vhs tapes to dvd (Full Version)

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mike13 -> vhs tapes to dvd (12/30/2005 11:18:27 AM)

Hi, I got a DVD / VCR recorder for Christmas. I originally was going to transfer all my VHS tapes (probably a 100 or more) over to DVD. Would this be a waste of time ? Will the recordings on the VHS tapes fade quickly, or will it stay for a fairly long time. Thanks, Mike




Antonio -> RE: vhs tapes to dvd (12/30/2005 12:42:38 PM)

The good DVD media burned from a good burner last quite a long period. There are other benefits of doing this such as putting several tapes on a DVD disc for example...




mike13 -> RE: vhs tapes to dvd (12/30/2005 3:27:35 PM)

My question is---will the movies that are currently on the VHS tapes last a long time, or should I go through the trouble to transfer them over. Except for the Christmas shows that we watch yearly, I can't remember when we last viewed the other movies. However some of them are special, like the kids growing up, a vacation to Hawaii etc.




MP3Mogul -> RE: vhs tapes to dvd (12/30/2005 5:17:46 PM)

VHS deteriorates very rapidly, I would transfer them.




Antonio -> RE: vhs tapes to dvd (12/30/2005 5:38:16 PM)

Yeap, tapes are not last long, but still don't forget that the burning quality depends on the media and the burner which means that not a few times you burn something and then you lose it.[:)]
Since those movies are so priceless to you make sure you get decent media.[;)]




mike13 -> RE: vhs tapes to dvd (12/30/2005 6:41:47 PM)

Thanks Antonio and MP3Mogul for the replies,  Mike




MP3Mogul -> RE: vhs tapes to dvd (12/30/2005 8:29:07 PM)

[;)]




mike13 -> RE: vhs tapes to dvd (1/12/2006 6:39:28 PM)

What do you all make of this article ?  An article in PC World
Do Burned CDs Have a Short Life Span? Optical discs may not be your best bet for storing digital media long term, expert says.
John Blau, IDG News ServiceTuesday, January 10, 2006

Opinions vary on how to preserve data on digital storage media, such as optical CDs and DVDs. Kurt Gerecke, a physicist and storage expert at IBM Deutschland, has his own view: If you want to avoid having to burn new CDs every few years, use magnetic tapes to store all your pictures, videos and songs for a lifetime.




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"Unlike pressed original CDs, burned CDs have a relatively short life span of between two to five years, depending on the quality of the CD," Gerecke says. "There are a few things you can do to extend the life of a burned CD, like keeping the disc in a cool, dark space, but not a whole lot more."
The problem is material degradation. Optical discs commonly used for burning, such as CD-R and CD-RW, have a recording surface consisting of a layer of dye that can be modified by heat to store data. The degradation process can result in the data "shifting" on the surface and thus becoming unreadable to the laser beam.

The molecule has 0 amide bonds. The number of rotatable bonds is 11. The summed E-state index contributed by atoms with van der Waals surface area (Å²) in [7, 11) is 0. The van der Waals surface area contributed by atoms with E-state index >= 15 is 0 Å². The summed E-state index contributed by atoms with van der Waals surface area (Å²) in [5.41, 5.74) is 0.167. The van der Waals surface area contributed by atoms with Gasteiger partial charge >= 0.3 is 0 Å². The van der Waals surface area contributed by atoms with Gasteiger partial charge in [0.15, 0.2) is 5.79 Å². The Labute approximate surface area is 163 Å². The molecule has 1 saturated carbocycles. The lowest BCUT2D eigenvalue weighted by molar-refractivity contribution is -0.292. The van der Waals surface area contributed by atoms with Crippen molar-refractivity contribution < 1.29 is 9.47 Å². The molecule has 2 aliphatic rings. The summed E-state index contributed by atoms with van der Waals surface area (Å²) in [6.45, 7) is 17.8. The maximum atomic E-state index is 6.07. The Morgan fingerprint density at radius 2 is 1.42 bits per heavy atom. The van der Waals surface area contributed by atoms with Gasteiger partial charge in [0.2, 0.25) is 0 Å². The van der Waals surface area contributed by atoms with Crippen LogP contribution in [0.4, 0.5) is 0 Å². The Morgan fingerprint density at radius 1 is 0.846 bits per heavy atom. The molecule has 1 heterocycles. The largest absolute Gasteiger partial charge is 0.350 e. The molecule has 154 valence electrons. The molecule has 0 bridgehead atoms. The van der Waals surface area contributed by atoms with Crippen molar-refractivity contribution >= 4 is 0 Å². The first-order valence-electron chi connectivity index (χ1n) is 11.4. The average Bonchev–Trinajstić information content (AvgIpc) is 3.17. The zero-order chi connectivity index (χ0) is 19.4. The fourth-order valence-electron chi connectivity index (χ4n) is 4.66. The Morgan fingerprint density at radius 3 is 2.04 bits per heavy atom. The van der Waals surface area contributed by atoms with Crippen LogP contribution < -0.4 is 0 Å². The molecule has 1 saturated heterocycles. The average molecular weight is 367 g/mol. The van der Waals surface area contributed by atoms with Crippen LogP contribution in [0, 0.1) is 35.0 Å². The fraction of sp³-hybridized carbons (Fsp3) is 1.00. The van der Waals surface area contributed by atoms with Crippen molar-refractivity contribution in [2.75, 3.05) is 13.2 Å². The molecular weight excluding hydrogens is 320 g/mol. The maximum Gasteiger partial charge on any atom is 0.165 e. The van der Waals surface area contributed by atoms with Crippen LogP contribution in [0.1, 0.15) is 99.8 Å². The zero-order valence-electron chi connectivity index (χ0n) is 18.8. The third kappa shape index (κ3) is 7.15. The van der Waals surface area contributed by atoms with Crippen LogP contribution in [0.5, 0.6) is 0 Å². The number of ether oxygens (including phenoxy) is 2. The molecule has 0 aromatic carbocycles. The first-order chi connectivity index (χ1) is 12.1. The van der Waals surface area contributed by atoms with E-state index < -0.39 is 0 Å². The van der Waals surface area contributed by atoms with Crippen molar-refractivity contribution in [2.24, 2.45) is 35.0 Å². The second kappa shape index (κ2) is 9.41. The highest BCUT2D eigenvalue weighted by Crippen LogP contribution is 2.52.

"Many of the cheap burnable CDs available at discount stores have a life span of around two years," Gerecke says. "Some of the better-quality discs offer a longer life span, of a maximum of five years."
Distinguishing high-quality burnable CDs from low-quality discs is difficult, he says, because few vendors use life span as a selling point.

Similar LimitationsHard-drive disks also have their limitations, according to Gerecke. The problem with hard drives, he says, is not so much the disk itself as it is the disk bearing, which has a positioning function similar to a ball bearing. "If the hard drive uses an inexpensive disk bearing, that bearing will wear out faster than a more expensive one," he says. His recommendation: a hard-drive disk with 7200 revolutions per minute.
To overcome the preservation limitations of burnable CDs, Gerecke suggests using magnetic tapes, which, he claims, can have a life span of 30 years to 100 years, depending on their quality. "Even if magnetic tapes are also subject to degradation, they're still the superior storage media," he says.
But he's quick to point out that no storage medium lasts forever and, consequently, consumers and business alike need to have a migration plan to new storage technologies.
"Companies, in particular, need to be constantly looking at new storage technologies and have an archiving strategy that allows them to automatically migrate to new technologies," he says. "Otherwise, they're going to wind up in a dead-end. And for those sitting on terabytes of crucial data, that could be a colossal problem."

What does he mean by "magnetic tapes" Mike
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Related Topics: Hard Drives, Peripherals




julytree -> RE: vhs tapes to dvd (5/10/2006 8:09:09 AM)

Hi.
I have Pioneer DVR-310 DVD Recorder and a lot of Disney Videos. I want to transfer them to DVD .I have ordered the DVD Red PRO http://www.xdimax.com/dvd/dvdredpro.html
and received it very quickly. And it is working flawlessly without any problems. I'm wary happy with it .




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